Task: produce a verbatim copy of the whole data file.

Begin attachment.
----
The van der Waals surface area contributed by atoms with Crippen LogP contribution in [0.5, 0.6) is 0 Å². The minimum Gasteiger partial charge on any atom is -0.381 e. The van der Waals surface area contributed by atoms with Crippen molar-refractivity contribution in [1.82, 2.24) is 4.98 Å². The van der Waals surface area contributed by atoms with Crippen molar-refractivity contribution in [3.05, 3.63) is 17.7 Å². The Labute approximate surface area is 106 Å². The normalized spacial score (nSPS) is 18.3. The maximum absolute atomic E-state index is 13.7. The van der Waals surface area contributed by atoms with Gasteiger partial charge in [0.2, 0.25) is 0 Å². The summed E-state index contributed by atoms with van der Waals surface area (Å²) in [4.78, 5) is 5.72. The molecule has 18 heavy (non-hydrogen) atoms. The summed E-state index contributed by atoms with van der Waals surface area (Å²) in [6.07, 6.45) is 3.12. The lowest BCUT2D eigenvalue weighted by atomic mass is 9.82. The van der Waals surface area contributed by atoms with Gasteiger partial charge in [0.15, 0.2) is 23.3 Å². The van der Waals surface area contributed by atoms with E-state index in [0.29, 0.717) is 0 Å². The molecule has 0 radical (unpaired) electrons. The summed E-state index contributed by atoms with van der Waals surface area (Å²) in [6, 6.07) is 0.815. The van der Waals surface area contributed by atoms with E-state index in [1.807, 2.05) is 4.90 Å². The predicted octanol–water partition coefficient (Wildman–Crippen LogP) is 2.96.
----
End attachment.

The van der Waals surface area contributed by atoms with Crippen LogP contribution in [0.5, 0.6) is 0 Å². The minimum Gasteiger partial charge on any atom is -0.381 e. The van der Waals surface area contributed by atoms with Crippen molar-refractivity contribution in [1.82, 2.24) is 4.98 Å². The van der Waals surface area contributed by atoms with Crippen molar-refractivity contribution in [3.05, 3.63) is 17.7 Å². The Labute approximate surface area is 106 Å². The normalized spacial score (nSPS) is 18.3. The maximum absolute atomic E-state index is 13.7. The van der Waals surface area contributed by atoms with Gasteiger partial charge in [0.2, 0.25) is 0 Å². The summed E-state index contributed by atoms with van der Waals surface area (Å²) in [4.78, 5) is 5.72. The molecule has 18 heavy (non-hydrogen) atoms. The summed E-state index contributed by atoms with van der Waals surface area (Å²) in [6.07, 6.45) is 3.12. The lowest BCUT2D eigenvalue weighted by atomic mass is 9.82. The van der Waals surface area contributed by atoms with Gasteiger partial charge in [0.15, 0.2) is 23.3 Å². The van der Waals surface area contributed by atoms with E-state index in [0.29, 0.717) is 0 Å². The molecule has 0 radical (unpaired) electrons. The summed E-state index contributed by atoms with van der Waals surface area (Å²) in [6, 6.07) is 0.815. The van der Waals surface area contributed by atoms with E-state index in [1.807, 2.05) is 4.90 Å². The predicted octanol–water partition coefficient (Wildman–Crippen LogP) is 2.96.